How Do You Define Success At Work?

what do employees want

If I asked you how you defined success in your job and/or career, what would you say? Would it be getting the kind of salary you desire or achieving the promotion you always sought? You may think such thoughts are commonplace, but a recent survey from Right Management suggests that defining success in terms of high performance is something only a minority of us do.

The findings are fascinating, both from an employee and employer perspective, as they come at a time when engagement among the workforce is at incredibly low levels. Better understanding of what motivates us, therefore, is a crucial element in improving matters.

What Employees Want

"High performers have a disproportionate impact on business results," the researchers at Right Management say. "Talent shortages for in-demand skills persist and have caused HR departments worldwide to rethink how they develop and motivate individuals to meet performance goals. To attract and retain top talent, organizations must make development a priority and enable their leaders to mentor employees to expand their skills, capabilities, and experience."

The survey discovered that nearly half of employees regard a good work/life balance as the most important thing in their career, with the most important aspect of a successful workplace being happiness.

"People are happy and engaged at work when they are inspired," the researchers continue. "Understanding employee career motivations and aspirations is key to creating a high performance culture that motivates individuals to do their best work. When individuals experience effective career development through ongoing career conversations with their managers, they are more likely to be engaged, motivated, and ready to take on new challenges."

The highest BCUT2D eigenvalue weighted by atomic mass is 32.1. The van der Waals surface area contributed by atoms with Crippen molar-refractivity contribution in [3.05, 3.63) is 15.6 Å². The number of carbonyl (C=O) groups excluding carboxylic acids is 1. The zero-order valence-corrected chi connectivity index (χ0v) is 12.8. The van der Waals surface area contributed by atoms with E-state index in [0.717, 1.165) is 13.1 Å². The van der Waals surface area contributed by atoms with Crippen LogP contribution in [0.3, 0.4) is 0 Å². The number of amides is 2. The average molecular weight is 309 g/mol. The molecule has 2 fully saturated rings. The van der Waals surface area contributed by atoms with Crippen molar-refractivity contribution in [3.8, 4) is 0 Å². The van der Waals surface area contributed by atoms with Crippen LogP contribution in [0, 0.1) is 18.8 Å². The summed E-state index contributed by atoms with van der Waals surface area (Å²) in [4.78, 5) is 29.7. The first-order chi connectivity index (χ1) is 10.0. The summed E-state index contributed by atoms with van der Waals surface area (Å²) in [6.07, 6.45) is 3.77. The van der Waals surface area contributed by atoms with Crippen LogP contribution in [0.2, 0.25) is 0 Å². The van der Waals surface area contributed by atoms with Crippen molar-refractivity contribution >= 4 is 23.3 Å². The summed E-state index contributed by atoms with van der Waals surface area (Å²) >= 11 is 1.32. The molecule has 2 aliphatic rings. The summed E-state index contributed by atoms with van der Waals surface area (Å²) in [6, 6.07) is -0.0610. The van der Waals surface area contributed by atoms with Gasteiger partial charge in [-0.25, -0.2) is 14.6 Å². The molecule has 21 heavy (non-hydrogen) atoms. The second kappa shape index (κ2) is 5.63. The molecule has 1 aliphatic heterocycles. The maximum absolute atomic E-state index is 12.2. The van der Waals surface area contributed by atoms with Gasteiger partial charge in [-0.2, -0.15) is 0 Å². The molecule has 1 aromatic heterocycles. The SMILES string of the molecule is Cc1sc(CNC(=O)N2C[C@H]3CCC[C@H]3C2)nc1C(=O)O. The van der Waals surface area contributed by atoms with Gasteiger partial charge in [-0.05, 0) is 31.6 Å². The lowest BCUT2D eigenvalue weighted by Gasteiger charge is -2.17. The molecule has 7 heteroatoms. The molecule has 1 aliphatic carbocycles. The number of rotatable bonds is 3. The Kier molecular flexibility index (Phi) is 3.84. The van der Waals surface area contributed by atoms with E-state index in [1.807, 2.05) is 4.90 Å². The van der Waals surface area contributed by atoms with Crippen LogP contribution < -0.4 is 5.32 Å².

Work Life Balance is More Important than Performance

The finding around work-life balance is particularly important, as it underlines how important our entire life is, rather than just our working life. Nearly three times as many people chose having a great work life balance than they did being the best at what they do, with the trend particularly strong in Europe and among the millennial generation.

This is reflected in the finding that success is more likely to be defined by happiness than it is by either having a good salary or even doing the best work. Once again, this trend is particularly strong in European countries.

The report also highlighted the importance of respect emerging from leaders in an organisation. Over half of employees revealed that their prime expectation from their bosses is for respect to be shown to their knowledge. Other desirable traits included trust and transparency, with a degree of development and coaching also appearing popular.

Trust was a common theme throughout the report, with well over half of employees revealing that they expected mutual trust from peers at work. A sizeable number also showing how important a meritocratic environment was for them.

Last, but not least, respondents also highlighted the kind of things that would make them jump ship from their employer. Top of the list was, not surprisingly, the ability to gain better work/life balance, although higher pay also appeared to be a prime reason.

See Also: How to Answer "How Do You Define Success?"

The findings are an interesting insight into the minds of the modern workforce. You can find out more in the infographic attached to this post. Do you agree with the findings? Let me know in the comments below.

Global Career Aspiration survey